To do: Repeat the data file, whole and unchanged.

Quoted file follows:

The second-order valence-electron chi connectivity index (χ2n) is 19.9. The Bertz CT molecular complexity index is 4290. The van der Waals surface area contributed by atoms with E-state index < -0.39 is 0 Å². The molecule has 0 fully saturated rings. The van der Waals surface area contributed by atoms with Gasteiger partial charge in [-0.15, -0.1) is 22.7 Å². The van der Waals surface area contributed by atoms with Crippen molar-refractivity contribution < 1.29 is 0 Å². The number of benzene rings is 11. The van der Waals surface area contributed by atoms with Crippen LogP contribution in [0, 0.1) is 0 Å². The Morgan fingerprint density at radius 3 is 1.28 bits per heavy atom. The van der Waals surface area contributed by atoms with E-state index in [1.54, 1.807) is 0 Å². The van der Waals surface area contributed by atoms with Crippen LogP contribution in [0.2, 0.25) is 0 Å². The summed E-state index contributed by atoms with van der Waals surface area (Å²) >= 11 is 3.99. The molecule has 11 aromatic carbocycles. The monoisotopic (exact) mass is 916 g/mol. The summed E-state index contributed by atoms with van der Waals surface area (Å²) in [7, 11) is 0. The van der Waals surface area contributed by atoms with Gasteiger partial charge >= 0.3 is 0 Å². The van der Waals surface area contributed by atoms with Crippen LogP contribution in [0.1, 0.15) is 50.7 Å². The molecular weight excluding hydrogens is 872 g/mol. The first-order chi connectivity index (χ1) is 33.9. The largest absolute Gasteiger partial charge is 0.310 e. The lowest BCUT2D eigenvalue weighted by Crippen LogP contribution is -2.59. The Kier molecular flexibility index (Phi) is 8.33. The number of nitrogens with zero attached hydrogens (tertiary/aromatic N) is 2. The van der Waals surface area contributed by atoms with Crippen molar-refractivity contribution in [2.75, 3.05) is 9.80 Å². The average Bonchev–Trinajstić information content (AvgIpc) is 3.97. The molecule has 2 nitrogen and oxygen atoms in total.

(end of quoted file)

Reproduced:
The second-order valence-electron chi connectivity index (χ2n) is 19.9. The Bertz CT molecular complexity index is 4290. The van der Waals surface area contributed by atoms with E-state index < -0.39 is 0 Å². The molecule has 0 fully saturated rings. The van der Waals surface area contributed by atoms with Gasteiger partial charge in [-0.15, -0.1) is 22.7 Å². The van der Waals surface area contributed by atoms with Crippen molar-refractivity contribution < 1.29 is 0 Å². The number of benzene rings is 11. The van der Waals surface area contributed by atoms with Crippen LogP contribution in [0, 0.1) is 0 Å². The Morgan fingerprint density at radius 3 is 1.28 bits per heavy atom. The van der Waals surface area contributed by atoms with E-state index in [1.54, 1.807) is 0 Å². The van der Waals surface area contributed by atoms with Crippen LogP contribution in [0.2, 0.25) is 0 Å². The summed E-state index contributed by atoms with van der Waals surface area (Å²) >= 11 is 3.99. The molecule has 11 aromatic carbocycles. The monoisotopic (exact) mass is 916 g/mol. The summed E-state index contributed by atoms with van der Waals surface area (Å²) in [7, 11) is 0. The van der Waals surface area contributed by atoms with Gasteiger partial charge >= 0.3 is 0 Å². The van der Waals surface area contributed by atoms with Crippen LogP contribution in [0.1, 0.15) is 50.7 Å². The molecular weight excluding hydrogens is 872 g/mol. The first-order chi connectivity index (χ1) is 33.9. The largest absolute Gasteiger partial charge is 0.310 e. The lowest BCUT2D eigenvalue weighted by Crippen LogP contribution is -2.59. The Kier molecular flexibility index (Phi) is 8.33. The number of nitrogens with zero attached hydrogens (tertiary/aromatic N) is 2. The van der Waals surface area contributed by atoms with Crippen molar-refractivity contribution in [2.75, 3.05) is 9.80 Å². The average Bonchev–Trinajstić information content (AvgIpc) is 3.97. The molecule has 2 nitrogen and oxygen atoms in total.